But all of that wasn't worth a fart in a windstorm, to put it bluntly. The woman was so obviously out of her depth that she became a laughingstock as quickly as she deserved. Now, I am not saying she's not going to get better, or that we've seen the last of her. Not by a long shot. But for spectacularly proving a bit of inside-the-Beltway wisdom wrong this year, Sarah Palin deserves Fairest Rap. Because before now, and throughout the campaign, we were told over and over again by the punditocracy that "nobody makes their mind up who to vote for based on the veep selection." Polls showed this to be utterly false when it came to Palin. McCain shored up the hardcore Republican base by picking Palin, and enthused the heck out of them -- but he lost millions of votes in the center by doing so, after America got a good look at her. She may have singlehandedly cost him the election. Meaning "Palin is a drag on the ticket" was the Fairest Rap of all in 2008.

As I was putting this column together, I heard a song on the radio which deserves (except for the bland choruses) to be quoted here in its entirety, as it was seemingly written for Sarah Palin. The song is called "Miss America" by the 70s band Styx, and was written about a beauty queen. Now, Styx isn't exactly known for deep thinking, but it is truly eerie how close this comes to the Palin reality we all saw:

You were the apple of the public's eye
As you cut the ribbon at the local mall
A mirage for both you and us
How can it be real?

We loved your body in that photograph
Your home state sure must be proud
The Queen of the United States
Have you lost your crown?

Are you really who we think you are
Or does your smile seem to wear your down
Is the girl who you once were
Screaming to jump out?

Is the dream that you must live
A disease for which there is no cure
This rollercoaster ride you're on
Won't stop to let you off

Well it's true just take a look
The cover sometimes makes the book
And the judges did they ever ask
To read between your lines?

In your cage at the Human Zoo
They all stop to look at you
Next year what will you do
When you have been forgotten?

 

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   Best Comeback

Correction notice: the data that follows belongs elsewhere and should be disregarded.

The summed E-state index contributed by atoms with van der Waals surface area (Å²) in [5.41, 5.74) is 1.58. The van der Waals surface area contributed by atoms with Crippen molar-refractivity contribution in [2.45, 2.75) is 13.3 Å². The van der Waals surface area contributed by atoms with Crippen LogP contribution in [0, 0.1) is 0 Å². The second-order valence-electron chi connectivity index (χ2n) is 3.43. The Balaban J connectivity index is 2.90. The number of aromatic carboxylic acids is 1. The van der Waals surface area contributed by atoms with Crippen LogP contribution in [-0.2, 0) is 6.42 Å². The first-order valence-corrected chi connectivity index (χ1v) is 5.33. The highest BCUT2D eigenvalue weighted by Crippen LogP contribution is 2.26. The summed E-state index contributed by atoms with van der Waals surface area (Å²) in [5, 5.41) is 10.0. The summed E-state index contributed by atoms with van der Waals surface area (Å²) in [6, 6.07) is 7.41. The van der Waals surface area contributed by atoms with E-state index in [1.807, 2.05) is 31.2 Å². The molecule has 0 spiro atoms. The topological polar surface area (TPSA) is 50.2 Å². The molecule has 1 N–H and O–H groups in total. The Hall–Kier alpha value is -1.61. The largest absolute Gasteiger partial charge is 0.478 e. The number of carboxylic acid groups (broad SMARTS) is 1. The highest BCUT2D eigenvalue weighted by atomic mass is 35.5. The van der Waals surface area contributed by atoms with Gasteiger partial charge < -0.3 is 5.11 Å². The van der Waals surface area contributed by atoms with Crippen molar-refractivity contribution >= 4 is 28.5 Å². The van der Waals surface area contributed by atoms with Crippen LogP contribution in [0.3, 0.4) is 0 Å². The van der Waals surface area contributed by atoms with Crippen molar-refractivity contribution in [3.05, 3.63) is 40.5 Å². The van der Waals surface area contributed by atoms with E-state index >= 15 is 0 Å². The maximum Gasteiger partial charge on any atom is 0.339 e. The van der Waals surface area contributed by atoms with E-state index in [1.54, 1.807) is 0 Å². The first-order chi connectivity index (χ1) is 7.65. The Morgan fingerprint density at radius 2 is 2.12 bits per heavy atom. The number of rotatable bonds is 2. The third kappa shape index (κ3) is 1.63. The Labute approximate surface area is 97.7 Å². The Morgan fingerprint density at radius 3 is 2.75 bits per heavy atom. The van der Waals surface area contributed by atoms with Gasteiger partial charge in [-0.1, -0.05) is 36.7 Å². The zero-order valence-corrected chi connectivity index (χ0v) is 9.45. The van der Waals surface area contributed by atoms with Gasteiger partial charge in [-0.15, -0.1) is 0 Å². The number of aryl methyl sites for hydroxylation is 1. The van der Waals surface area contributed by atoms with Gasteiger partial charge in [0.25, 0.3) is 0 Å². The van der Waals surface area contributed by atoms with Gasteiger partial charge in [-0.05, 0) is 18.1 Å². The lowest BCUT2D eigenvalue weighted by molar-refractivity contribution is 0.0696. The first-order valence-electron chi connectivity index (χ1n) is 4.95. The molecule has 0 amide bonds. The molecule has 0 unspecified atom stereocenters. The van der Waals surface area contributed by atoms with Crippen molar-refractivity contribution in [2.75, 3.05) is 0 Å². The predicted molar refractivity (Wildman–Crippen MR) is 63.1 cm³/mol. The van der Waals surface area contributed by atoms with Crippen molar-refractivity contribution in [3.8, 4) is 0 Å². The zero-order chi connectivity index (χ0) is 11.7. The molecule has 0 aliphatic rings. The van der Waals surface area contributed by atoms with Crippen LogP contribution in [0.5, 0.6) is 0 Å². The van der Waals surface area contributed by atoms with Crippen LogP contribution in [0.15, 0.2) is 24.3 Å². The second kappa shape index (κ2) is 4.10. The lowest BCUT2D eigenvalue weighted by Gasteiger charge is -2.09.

Another patently obvious category. A case could be made for "the Taliban," due to the situation in Afghanistan. An even better case could be made for General Shinseki, who spoke truth to power at the beginning of the Iraq war (which he essentially got fired for), and who will now be elevated to a cabinet post -- an impressive comeback indeed. But there is really only one contender for the prize this year.

For the journey from being "inevitable" to losing caucus after caucus, for hanging in long past when she should have quit, for refusing to concede her loss for almost a week... and then for being a true Democrat out on the campaign trail, and for her speech at the convention, and for being named to the most prestigious cabinet position there is -- nobody can touch Hillary Clinton's comeback this year.

Hillary Clinton's fall and rise in 2008 was just miles ahead of anyone else's comeback. So Best Comeback of the year is hers without question.

 

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   Most Original Thinker

I think I'm going to award this one as a tie. From the right, Ron Paul shook the Republican Party to its foundations during his eclectic run for the nomination. He actually outraised every other Republican candidate for campaign cash one quarter during the election season. He also stood up for the truly Libertarian wing of the party, which astonished Washington by its size and fervor. If Republicans manage to turn their party around in the coming years, and tap into the internet for fundraising, they may do it on the Ron Paul model. Stranger things have happened.

And from the Democratic side of the aisle, we have Dennis Kucinich. Kucinich was not afraid to say what he felt on the campaign trail -- often speaking without notes and without a prepared speech -- and he stood up for what he believed was right, not for what he thought would get him votes. He pushed the other candidates further left, and became a moral voice for change within the party. The media ridiculed him mercilessly for doing so. But Dennis Kucinich stood up for what he thought was right, instead of following conventional wisdom. And for that, he has earned the award.

So Most Original Thinker of 2008 goes to both Ron Paul and Dennis Kucinich.

 

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   Most Stagnant Thinker

Rush Limbaugh and the entire world of right-wing talk radio certainly comes to mind here. Their way of thinking is so stagnant that the swamp has turned into a marsh, which has baked in the sun until it is a hard crust of cracked and broken solid slime. Rush and his ilk have gotten so bad that even some Republicans are starting to warn that following their way of thinking any further is just going to head the entire party over a cliff.

From the left, I would have to consider the Reverends Jeremiah Wright and Jesse Jackson. Their civil-rights-era way of looking at race relations in this country was overwhelmed by the generational change Obama brought this year, and exposed it for the stagnant thinking it truly is in the twenty-first century.

But the worst example of stagnant thinking wasn't even George W. Bush this year (although his "thinking" was as stagnant as it's ever been) -- but rather John McCain, for running his entire campaign as an extension of all the disastrous Bush policies. McCain didn't break with Bush on anything of real note, meaning that he was running on the concept "Bush's thinking is great -- we just need four more years of it!" Which is about as stagnant as you can get. Call it "stagnant squared."